PMM reviews some of the most common disputes investigated by The Motor Ombudsman, as part of its work to help drive even higher standards of work and service, and give consumers added protection, peace of mind and trust during the repair process.
Case 1: Rear bush replacement dispute
What was the issue raised by the customer?
Ms P booked her car into a garage because of a problem with clunking noises and the vehicle feeling unsafe to drive. When dropping it off, Ms P asked the garage to look at the rear bushes and to give her a quote for the work. A few hours later, she returned to find that they were in the middle of replacing one of the rear bushes as it had fallen out when the wheel was removed for inspection. Ms P was unhappy as she hadn’t authorised for this repair to go ahead and was not contacted by the garage about this. Ms P reluctantly paid for the work under protest and raised a complaint. However, the garage argued that Ms P had verbally pre-authorised any repairs within a reasonable cost, so they deemed it unnecessary to call Ms P for further authority when changing the rear bush. As a result, the garage claimed that the amount shown on the bill should not be refunded to the customer.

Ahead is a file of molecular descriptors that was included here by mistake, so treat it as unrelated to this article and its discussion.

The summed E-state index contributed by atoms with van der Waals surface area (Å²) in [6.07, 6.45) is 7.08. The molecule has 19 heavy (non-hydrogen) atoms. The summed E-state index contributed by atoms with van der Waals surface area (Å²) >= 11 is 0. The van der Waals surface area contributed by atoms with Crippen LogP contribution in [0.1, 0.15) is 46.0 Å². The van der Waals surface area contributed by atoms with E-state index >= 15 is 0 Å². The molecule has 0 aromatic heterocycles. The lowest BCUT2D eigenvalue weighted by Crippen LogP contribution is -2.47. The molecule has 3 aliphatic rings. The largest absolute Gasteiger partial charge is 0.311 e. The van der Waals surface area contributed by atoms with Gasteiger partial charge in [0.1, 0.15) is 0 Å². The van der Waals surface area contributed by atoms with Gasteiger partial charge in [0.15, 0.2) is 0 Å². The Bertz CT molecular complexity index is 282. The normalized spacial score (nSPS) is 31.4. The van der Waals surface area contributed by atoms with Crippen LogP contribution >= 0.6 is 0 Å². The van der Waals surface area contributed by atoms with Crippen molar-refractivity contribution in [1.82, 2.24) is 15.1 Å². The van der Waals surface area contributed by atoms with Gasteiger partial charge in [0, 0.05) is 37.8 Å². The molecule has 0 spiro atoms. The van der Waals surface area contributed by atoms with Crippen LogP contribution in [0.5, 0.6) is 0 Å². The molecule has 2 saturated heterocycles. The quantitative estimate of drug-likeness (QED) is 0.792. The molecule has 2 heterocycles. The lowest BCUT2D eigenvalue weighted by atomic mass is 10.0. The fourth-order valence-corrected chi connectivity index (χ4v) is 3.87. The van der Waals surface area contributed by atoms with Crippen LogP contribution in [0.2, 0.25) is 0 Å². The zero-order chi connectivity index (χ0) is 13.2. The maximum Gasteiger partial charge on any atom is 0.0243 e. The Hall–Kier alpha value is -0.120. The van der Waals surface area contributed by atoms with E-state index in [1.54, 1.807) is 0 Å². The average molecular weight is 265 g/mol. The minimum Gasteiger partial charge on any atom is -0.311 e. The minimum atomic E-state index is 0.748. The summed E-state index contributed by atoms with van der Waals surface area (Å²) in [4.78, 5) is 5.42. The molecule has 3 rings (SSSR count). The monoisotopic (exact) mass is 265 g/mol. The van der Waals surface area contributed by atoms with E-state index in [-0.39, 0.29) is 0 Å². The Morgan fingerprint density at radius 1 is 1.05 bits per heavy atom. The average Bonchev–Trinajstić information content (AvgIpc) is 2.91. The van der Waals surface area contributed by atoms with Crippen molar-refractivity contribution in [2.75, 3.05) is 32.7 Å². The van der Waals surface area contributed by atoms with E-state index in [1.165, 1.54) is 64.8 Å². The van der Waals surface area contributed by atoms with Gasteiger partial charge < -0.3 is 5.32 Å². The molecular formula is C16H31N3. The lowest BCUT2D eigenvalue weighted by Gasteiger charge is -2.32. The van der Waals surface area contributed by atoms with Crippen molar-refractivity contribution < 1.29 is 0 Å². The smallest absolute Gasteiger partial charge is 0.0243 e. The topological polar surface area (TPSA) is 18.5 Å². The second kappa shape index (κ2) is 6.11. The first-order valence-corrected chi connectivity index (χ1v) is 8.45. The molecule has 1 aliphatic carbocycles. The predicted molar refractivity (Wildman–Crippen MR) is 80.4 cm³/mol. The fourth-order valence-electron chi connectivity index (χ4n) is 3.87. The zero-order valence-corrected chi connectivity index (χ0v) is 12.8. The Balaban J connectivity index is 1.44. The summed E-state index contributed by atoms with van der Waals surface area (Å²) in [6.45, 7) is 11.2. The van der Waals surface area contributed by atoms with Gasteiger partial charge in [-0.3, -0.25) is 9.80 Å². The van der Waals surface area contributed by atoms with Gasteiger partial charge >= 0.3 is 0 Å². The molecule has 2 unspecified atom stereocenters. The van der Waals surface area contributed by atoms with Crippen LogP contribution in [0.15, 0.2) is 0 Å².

How was the problem overcome?
As the garage and Ms P could not agree on an appropriate resolution, the business referred the customer to The Motor Ombudsman to investigate the dispute further. The Motor Ombudsman proceeded to find that the garage couldn’t provide any evidence to demonstrate that Ms P had pre-authorised any work as this was allegedly verbal, and Ms P disagreed that she had given her consent. There was also no evidence to demonstrate that the repair to the rear bush was unnecessary, but even essential work has to be authorised under The Motor Ombudsman’s Motor Industry Code of Practice for Service and Repair, and ultimately, a consumer has a right to refuse any work being carried out.
To conclude the dispute, The Motor Ombudsman ruled in the consumer’s favour, and Ms P was awarded the cost of the parts and labour for the repair only. This was because Ms P had already authorised the initial investigation, so she was asked to pay for this.
How can a situation like this be avoided in the future?
If a previously unknown issue is diagnosed during the repair or servicing of a car, it is good practice for a garage to seek written authorisation from the vehicle owner to conduct any additional work that has not been pre-agreed and to confirm the cost of doing so. Work should not go ahead until contact has been established with the customer to avoid any kind of dispute or disagreement further down the line. Resolving a complaint amicably through means such as goodwill is also an effective way of helping to maintain long-term and loyal custom.